2f or 3f for 45 acp bullets - THR

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Old August 6, 2014, 10:08 PM   #1
Join Date: August 6, 2014
Location: Wappingers Falls, NY
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2f or 3f for 45 acp bullets

I am trying to find out if I can use Goex 2f or Goex 3f black powder to relaod my 45 acp pistol bullets.

Is Goex a good dependable powder to use?
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Old August 6, 2014, 10:11 PM   #2
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are you loading a acp or a convertible six?
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Old August 6, 2014, 11:28 PM   #3
Don McDowell
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3f will be the powder your want, and yes Goex is a dependable powder.
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Old August 6, 2014, 11:41 PM   #4
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A buddy that did this in a 1911 found that he had to switch to a softer mainspring due to a softer recoil.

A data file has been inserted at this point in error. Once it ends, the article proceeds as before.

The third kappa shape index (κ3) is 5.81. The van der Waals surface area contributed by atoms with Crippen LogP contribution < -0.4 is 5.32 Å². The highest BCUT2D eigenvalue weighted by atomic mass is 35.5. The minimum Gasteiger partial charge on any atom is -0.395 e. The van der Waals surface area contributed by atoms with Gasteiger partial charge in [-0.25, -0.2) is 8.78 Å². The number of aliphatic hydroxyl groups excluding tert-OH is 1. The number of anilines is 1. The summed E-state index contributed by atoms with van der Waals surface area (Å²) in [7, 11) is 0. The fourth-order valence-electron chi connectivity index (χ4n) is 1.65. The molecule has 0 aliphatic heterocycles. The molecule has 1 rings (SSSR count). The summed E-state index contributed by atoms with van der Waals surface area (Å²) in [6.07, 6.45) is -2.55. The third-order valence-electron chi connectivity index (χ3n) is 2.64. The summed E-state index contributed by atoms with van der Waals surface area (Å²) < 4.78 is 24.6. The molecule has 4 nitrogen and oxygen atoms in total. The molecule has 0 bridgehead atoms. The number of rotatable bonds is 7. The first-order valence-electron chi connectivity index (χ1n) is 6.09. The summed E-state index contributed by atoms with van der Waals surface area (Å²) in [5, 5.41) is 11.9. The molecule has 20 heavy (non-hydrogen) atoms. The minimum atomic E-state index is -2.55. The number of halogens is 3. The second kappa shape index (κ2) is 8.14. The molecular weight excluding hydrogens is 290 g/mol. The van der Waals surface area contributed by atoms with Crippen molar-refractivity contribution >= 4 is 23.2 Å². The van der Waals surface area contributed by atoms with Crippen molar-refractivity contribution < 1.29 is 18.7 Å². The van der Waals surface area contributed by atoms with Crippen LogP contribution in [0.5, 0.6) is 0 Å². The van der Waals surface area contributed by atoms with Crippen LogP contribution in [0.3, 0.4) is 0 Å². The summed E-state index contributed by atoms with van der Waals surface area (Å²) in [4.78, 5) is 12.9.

A .45acp case was never intended to provide a proper .45 muzzle velocity from black powder. It simply does not have the room needed. Which is why a .45Colt is the size it is.

From a revolver it would be an OK light recoil plinking load though.
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Old August 6, 2014, 11:49 PM   #5
Don McDowell
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Originally Posted by BCRider View Post
A buddy that did this in a 1911 found that he had to switch to a softer mainspring due to a softer recoil.

A .45acp case was never intended to provide a proper .45 muzzle velocity from black powder. It simply does not have the room needed. Which is why a .45Colt is the size it is.

From a revolver it would be an OK light recoil plinking load though.
Actually back in the day there were a number of 45 caliber cases with the same or a bit smaller capacity as the 45 acp that were quite popular , especially in Britain and Europe.
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Old August 7, 2014, 12:39 AM   #6
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Your fiirst post and you ask this question?